The other thing is the way the film was written makes the character hard to like and it's the way he seduces vulnerable women and uses them for his own ends. First, it's a passenger on the plane who just found out her husband is cheating on her and then Doctor Russell, a lonely eccentric romantic longing for something deeper. This is contrary to the original Saint films and TV shows, that while roguish, always fought on the side of angels, and left you with the impression that no innocent person had been hurt.

It would have taken magnificent performance to make such a character likable and Kilmer's mediocre performance just doesn't do it.

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31May/140

Book Review: The Saint v. Scotland Yard

The Saint, a character who remained popular for decades and has been portrayed by everyone from George Sanders and Vincent Price to Roger Moore and Val Kilmer, got his start in literature.

The Saint v. Scotland Yard  is a book published in 1932 and it collects three novellas, each featuring the Saint working outside or even against Scotland Yard, near the start of the character’s literary career . . “The Inland Revenue” sees Simon trying to shut down a blackmailer. “The Million Pound Day” pits the Saint against a ruthless gang of kidnappers who have a plan to force the printing of a million pounds in fake Italian currency. The final story, “The Melancholy Journey of Mr Teal” finds the Saint trying to steal a jewel thief’s loot before the thief's caught by Scotland Yard.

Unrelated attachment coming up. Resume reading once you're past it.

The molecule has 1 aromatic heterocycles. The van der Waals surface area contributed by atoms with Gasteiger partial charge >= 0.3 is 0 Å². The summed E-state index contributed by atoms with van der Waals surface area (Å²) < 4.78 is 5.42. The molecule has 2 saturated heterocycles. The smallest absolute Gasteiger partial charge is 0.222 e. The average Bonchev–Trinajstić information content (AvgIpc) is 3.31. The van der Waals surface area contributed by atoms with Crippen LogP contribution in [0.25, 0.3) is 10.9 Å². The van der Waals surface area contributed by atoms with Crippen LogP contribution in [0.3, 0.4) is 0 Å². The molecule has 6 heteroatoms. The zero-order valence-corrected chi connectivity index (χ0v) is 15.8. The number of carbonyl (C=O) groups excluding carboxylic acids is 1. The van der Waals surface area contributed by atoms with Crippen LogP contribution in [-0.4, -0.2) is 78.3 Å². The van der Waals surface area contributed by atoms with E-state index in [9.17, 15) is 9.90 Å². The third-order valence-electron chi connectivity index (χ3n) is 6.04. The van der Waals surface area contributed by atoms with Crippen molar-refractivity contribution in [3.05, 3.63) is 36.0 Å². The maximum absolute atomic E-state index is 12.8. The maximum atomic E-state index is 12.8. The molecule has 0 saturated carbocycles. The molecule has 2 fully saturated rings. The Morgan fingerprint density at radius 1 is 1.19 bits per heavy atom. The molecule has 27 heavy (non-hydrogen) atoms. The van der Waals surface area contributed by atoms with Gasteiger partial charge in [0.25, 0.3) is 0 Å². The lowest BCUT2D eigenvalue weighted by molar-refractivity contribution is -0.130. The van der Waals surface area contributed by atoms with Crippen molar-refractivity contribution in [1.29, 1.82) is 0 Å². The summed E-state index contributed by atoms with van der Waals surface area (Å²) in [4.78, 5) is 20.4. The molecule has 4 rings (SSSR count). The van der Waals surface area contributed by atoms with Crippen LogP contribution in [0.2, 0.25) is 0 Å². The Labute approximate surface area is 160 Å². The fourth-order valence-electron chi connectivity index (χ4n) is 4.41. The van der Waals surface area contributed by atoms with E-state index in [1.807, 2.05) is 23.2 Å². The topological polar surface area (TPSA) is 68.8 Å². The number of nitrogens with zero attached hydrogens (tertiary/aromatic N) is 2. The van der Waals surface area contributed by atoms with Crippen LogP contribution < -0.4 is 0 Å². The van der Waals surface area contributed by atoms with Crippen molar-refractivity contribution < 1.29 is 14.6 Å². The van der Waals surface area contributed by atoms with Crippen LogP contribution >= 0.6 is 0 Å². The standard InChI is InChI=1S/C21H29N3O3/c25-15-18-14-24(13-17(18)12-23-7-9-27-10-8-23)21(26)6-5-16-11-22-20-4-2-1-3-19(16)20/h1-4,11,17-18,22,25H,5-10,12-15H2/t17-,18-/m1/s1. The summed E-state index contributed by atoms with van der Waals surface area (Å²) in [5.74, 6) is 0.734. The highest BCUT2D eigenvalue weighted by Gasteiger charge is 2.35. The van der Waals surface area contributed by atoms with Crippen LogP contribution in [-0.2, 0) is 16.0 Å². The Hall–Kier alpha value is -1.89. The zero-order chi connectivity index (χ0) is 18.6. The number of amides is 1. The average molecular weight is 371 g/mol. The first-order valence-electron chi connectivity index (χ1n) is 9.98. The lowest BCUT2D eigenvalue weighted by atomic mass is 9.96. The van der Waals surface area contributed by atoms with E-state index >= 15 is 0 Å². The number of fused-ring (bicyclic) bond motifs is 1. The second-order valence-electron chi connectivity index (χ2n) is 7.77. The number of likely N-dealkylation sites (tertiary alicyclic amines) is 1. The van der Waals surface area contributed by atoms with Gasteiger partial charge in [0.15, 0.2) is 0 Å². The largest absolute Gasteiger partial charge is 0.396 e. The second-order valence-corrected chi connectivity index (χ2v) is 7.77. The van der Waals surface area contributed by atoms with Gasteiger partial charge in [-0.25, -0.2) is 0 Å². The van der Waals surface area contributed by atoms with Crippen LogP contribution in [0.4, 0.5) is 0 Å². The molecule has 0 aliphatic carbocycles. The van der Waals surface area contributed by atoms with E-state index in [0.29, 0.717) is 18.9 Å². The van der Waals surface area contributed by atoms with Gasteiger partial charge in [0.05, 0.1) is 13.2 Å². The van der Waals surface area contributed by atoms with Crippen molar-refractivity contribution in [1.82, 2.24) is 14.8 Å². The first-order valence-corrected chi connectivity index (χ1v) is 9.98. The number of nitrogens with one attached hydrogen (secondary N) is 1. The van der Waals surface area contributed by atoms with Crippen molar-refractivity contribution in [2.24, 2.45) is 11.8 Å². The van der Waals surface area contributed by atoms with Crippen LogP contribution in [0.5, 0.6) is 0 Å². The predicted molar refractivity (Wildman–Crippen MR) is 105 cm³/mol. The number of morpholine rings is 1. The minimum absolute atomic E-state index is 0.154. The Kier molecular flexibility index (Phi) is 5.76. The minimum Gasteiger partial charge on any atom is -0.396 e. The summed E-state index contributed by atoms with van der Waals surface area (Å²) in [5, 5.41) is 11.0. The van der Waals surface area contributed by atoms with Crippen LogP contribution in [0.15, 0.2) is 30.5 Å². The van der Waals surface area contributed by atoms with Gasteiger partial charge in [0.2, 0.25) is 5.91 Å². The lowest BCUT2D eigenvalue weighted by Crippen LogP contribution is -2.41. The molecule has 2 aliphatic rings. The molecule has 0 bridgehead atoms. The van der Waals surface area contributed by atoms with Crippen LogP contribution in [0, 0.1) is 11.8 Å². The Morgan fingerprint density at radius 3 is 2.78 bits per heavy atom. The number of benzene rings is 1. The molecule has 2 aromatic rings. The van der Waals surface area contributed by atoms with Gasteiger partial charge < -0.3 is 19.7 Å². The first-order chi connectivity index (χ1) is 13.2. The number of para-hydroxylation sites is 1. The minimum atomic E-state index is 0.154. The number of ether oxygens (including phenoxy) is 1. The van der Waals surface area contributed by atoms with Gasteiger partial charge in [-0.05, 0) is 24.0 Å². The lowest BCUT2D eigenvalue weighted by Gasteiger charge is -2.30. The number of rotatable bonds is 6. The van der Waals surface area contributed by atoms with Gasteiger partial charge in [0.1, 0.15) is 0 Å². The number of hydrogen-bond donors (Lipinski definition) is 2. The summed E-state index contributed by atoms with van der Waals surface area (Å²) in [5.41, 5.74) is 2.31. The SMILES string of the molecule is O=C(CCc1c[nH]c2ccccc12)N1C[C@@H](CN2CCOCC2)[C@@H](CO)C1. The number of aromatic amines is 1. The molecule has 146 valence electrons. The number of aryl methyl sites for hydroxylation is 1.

Overall, the stories are decent for the period. They’re much more adventures than they are mysteries. The cases are well-written and fun to read.

Those who know the Saint from golden age mediums like radio or the Sanders movies may not recognize much about this early version. While the Saint’s billed as the “Robin Hood” of modern crime, the Saint robs from the rich but seems more self-centered. Of course, as this was the 1930s, many people resented the rich and believed the police were corrupt or incompetent, so there was some catharsis in his antics for the common man of the day.

The brilliance of Charteris is that despite the Saint’s less than sterling conduct, he makes it really hard not to like him. The Robin Hood analogy seems inapt. The Saint in this book is really reminiscent of a romantic pirate. The Saint is a swashbuckler who laughs in the face of danger and death, and writes poetry in perilous situations. He and his girlfriend Pat are pure adrenaline junkies who get their kicks out of exposing themselves to danger which is kind of fun for people who live more tame lives.

While the Saint is no paragon in this book, he doesn’t hurt innocent people. Indeed, the book works because whoever the Saint crosses, we have a sense that they somehow deserve it.

The only other negative to this book are some unfortunate racial language which may make the book less accessible to some readers. Overall though, this was a decent early Saint novella collection.

Book Rating: 3.75 out of 5.0